The superstar crew Army Of Snipers, a collective of some of the top names in the art & vinyl scene, have set their sights on Spinning Top’s humanitarian art’s program on the Thai/Burma border – the Little Lotus Project! For the second straight year, AOS will be teaming up with the New Zealand-based charity organization to lend a dozen pairs of helping hands to teach, create and inspire the displaced Burmese refugee children and document the amazing journey on film as a followup to Daniel Zana’s Vinyl Frontier. I recently linked up with the super talented sculptor and AOS artist , J*RYU (pronounced Jay-ROO) to get an inside perspective to this groundbreaking initiative and find out how you can show your support on Kickstarter.
WB: Yo yo yo! What’s up J★RYU?
J★: Hustlin and grinding Wheelbarrow, how are things?
WB:Things are slammin’ over here in the Kidrobot world.
J★: Cool cool.
WB: What’s up with this humanitarian art project I hear you and the Army Of Snipers are getting into, The Little Lotus Project?
J★: Yeah, we’re really excited about this project. An organization out of New Zealand called Spinning Top has a program called the Little Lotus Project that has an art and music outreach program specifically targeted towards Burmese refugee children that have been displaced by the civil war in their country. These refugees are now living in terrible conditions in Thailand. And so the LLP was created to help these children be exposed to arts and music and hopefully help inspire and enrich their lives. Last year was the first year and Army Of Snipers had two crew members go there to help – Peap Tarr and Tanja Jade (Misery). They loved the experience so much that they encouraged more of us to see if it would be something that we’d be interested in participating in thus, myself, Woebots, Ritzy Periwinkle and Sheryo from AOS will be joining them hopefully for this LLP2 alongside Peap and a few other artists from NZ.
We’ve just created a Kickstarter page to help us with fundraising – all of the people involved are volunteers so we’re responsible for figuring out how to get there. Our Kickstarter will hopefully raise enough money so that we can go and try to rep the scene, show that as artists, we have been blessed with talents and it would be rad to see how they can enact positive change in the bigger scheme of things.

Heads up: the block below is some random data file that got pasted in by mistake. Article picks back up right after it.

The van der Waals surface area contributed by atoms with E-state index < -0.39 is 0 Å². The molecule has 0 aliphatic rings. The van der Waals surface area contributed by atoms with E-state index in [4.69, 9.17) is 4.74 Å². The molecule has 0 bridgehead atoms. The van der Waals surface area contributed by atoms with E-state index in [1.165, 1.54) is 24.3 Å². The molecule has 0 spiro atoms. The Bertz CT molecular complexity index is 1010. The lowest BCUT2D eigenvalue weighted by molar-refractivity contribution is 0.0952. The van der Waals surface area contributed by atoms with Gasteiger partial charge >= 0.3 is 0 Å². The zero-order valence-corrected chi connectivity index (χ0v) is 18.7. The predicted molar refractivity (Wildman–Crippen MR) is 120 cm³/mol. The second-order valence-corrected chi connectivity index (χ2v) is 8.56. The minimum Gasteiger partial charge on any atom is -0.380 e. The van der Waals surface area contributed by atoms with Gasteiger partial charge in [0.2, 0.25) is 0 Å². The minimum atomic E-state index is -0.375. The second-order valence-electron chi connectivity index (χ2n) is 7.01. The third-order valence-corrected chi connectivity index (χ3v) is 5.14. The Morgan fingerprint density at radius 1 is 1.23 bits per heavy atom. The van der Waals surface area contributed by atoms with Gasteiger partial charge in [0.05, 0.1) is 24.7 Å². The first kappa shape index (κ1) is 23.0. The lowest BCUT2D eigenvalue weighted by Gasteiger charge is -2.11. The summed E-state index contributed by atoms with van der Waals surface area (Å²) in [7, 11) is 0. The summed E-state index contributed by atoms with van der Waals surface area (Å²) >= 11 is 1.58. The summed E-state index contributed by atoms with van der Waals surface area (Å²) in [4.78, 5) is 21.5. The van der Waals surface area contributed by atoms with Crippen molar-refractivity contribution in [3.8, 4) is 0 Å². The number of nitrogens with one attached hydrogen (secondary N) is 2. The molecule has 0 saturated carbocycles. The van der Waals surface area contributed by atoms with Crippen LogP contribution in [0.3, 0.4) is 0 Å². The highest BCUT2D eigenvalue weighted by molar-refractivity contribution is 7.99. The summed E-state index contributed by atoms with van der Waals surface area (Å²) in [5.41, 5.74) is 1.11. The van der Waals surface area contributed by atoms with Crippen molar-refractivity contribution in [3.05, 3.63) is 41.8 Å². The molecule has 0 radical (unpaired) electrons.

WB:Wow!!! This is quite an undertaking, culturally and creatively. How did the Army Of Snipers get involved with Spinning Top and LLP? Cause you guys have Snipers all over the world, right?
J★: Yes yes, AOS is an international crew that Woes put together that brings like-minded artists together in an effort to enact positive and quantifiable change with the opportunities that we have been given. Each Sniper has their own hustle going on, their own projects and events – when we come together tho, we believe that strength in numbers allows us to be able to even greater good and maybe even bring attention to causes that we may feel personally connected to, such as the LLP
Peap Tarr (AOS Cambodia) and Tanja Jade (AOS NZ) were part of the first LLP
Peap is originally from NZ and he, along with Tanja, are pretty active in that part of the world. They got hooked up with Spinning Top and were two of the inaugural particpants in the LLP. They had such a good time helping out that when part 2 was being planned, they knew they wanted to get more of us involved. Thus, this time we will have 5 Snipers there representing.
WB: That’s amazing! The video of the first trip looked like it made a huge impact on the kids lives there and put some smiles on their faces.
J★: Yes! Absolutely. These children have very very little to look forward to.
The Burmese civil war has been going on for decades there is no indication that it will end anytime soon. And with them now in Thailand, they aren’t considered citizens of that country so they live in refugee camps along the border, beside large trash fields where they hopefully can find recyclables and the such to earn a meager living
WB: So they are just kind of pushed to the side and left to fend for themselves?
J★: Basically, yes. Without the help of organizations like Spinning Top, it would be a much more dire situation.
WB: How does art and music help?
J★: Simple. We go there, help the children through the use of these mediums, do some cool projects and then bring back the art work for sale to help raise money for the cause. With that money, it can be used to create ecosystems like gardens, clean water systems to prevent disease, and buy animals like goats that could feed a family. Yeah, this isn’t about just giving them money. This is a representation of the adage “…teach a man to fish” If we can participate in high-awareness programs like this, and then raise money through the sale of art, give them the money to use on sustainable solutions – we can empower a whole communities of people and
encourage them to become self sufficient while they await the situation in their home country to resolve.
The public will get to see what is going on once the documentary is finished.
WB: That’s pretty incredible that you guys are taking it to a new level this year. While inspiring them and giving them a hope with creating art, you are turning that into “quantifiable change” and spreading that creativity across the globe to raise funds.